This informational jar prevents us from building ourselves as people. Does it prevent us from making choices?
P.-A. C.: Today, our capacity for free will is neutralised by the creation of informational cocoons. Our data and our bodies speak for us: they send signals through our presence, they are recognised at a distance by biometric facial recognition systems, etc. We are thus infantilised, in the literal sense of the word, and sent back to our families. We are thus in fact infantilized, in the proper sense of the term, returned to the condition of an infant: our capacity to speak, to assert ourselves as a person, is withdrawn from us, since the systems are capable of speaking in our place, in our knowledge.
The other limitation of our free will is linked to the positivist or reductionist attitude, i.e. taking the data for the real. Data are always incomplete; they are constructions, 'obtained' as Bruno Latour puts it. They give us immediate access to things, which is comfortable, but it is a partial access. If our freedom consists, following an approach rather close to Spinoza, in being able to evaluate the causes that make us act and that determine us, we must work at deciphering our machine systems and data flows. This learning process is undoubtedly the very condition of our freedom today.
This limitation of free will is problematic at the individual level. And at the collective level?
P.-A. C .: Stuck on our screens, locked in our subjective spheres, caught up in the continuous flow of information or notifications, we find ourselves ill-equipped to think in the long term. This is what Paul Virilio calls “emotional communism”: the fact of being constantly assailed by flows of information prevents our consciousness from opening up to futures and new imaginaries. This permanent presentism closes the future, the possibilities: we can clearly see it today with the state of health emergency which weakens the construction of desirable horizons. To get out of it, we must work collectively to get out of the hyper-individualisation produced by our hyperconnected societies. We must restore our awareness of the common and our vision from afar.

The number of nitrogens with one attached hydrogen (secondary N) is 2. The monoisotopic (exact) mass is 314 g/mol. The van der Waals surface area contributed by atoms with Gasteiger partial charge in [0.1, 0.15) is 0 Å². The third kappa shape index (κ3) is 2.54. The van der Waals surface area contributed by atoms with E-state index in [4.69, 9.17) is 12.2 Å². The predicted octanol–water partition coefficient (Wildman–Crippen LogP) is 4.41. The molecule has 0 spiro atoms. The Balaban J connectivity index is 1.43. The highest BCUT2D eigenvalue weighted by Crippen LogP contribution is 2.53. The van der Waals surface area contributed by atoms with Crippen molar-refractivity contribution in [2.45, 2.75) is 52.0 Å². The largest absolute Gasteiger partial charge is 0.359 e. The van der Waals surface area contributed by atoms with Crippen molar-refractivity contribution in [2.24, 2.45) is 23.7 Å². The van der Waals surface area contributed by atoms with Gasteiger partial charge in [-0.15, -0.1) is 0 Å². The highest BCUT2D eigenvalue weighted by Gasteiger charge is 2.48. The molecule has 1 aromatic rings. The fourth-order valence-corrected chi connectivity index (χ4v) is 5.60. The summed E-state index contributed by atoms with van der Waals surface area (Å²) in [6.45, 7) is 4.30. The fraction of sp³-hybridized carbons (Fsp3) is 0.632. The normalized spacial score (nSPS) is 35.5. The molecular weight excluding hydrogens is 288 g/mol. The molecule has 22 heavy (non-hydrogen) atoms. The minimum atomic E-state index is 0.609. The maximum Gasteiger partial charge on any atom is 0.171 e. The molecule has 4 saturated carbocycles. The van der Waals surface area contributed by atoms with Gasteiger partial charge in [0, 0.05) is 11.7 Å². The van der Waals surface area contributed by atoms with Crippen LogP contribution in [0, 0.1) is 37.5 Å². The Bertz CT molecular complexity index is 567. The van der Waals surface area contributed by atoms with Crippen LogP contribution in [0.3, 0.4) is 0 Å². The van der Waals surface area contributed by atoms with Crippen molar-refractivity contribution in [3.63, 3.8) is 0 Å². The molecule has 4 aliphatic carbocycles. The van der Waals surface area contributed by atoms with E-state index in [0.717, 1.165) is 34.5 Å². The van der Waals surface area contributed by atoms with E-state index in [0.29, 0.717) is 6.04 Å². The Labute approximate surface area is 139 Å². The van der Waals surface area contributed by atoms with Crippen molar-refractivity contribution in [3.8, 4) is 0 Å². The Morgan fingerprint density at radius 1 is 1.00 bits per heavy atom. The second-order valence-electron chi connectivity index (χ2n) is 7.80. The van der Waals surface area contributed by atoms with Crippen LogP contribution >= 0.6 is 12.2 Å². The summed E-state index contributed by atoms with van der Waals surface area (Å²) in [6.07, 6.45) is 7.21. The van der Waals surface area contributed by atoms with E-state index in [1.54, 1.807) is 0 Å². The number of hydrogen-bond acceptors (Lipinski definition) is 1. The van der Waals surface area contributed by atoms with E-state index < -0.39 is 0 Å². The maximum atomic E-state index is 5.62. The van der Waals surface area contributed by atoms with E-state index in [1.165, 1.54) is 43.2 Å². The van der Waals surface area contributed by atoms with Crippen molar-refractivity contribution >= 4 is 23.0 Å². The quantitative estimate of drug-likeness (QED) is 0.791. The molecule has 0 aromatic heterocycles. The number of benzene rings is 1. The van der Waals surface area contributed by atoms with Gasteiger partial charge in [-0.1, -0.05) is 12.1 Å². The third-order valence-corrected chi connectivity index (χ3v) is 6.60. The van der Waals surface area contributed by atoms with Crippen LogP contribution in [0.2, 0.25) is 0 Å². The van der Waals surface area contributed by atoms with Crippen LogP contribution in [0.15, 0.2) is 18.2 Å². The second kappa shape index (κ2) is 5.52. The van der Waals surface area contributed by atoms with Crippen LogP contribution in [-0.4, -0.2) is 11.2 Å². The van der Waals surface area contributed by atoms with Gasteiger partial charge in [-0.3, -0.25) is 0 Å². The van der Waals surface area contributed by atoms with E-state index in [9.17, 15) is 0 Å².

Citizenship today cannot be limited to the freedom of expression of people.
How do we do this?
P.-A. C.: Digital technology is a world, an environment in its own right, and not a tool. So, we have to start by describing it in order to understand it as well as possible: understanding how the data networks are constituted, how they are used, etc. Working with engineers and designers is very important for this. Working with engineers and designers is very important for this. It is striking, for example, that talking about biometrics does not provoke any reaction from the majority of students. On the other hand, a photo of an anthropometric measurement that calculates the dimensions and shape of a person's face, creating an impression of reification, generates something like unease. It is material, visible, concrete, and it awakens a certain level of critical consciousness.
It is for this reason in particular that I am interested in everything that makes it possible to render sensitive what we cannot see with the naked eye, in particular data-visualition devices, in the context of a collaboration with a graphic and digital designer from the ESAD in Reims, Olaf Avenati. As part of a joint teaching programme at IMT-BS, Télécom SudParis and the ESAD in Reims, a few years ago, for example, some students designed a tool to visualise in real time which companies were exploiting our data at a given moment. Giving back this material and visual thickness to digital traces is essential for exercising a critical and therefore lucid vision of them. It also allows us to desecrate these machines, which ultimately only produce and process information, behind the often-mythical narratives that underlie them.
The intelligibility of digital technologies is necessary. But is it sufficient to critically examine them?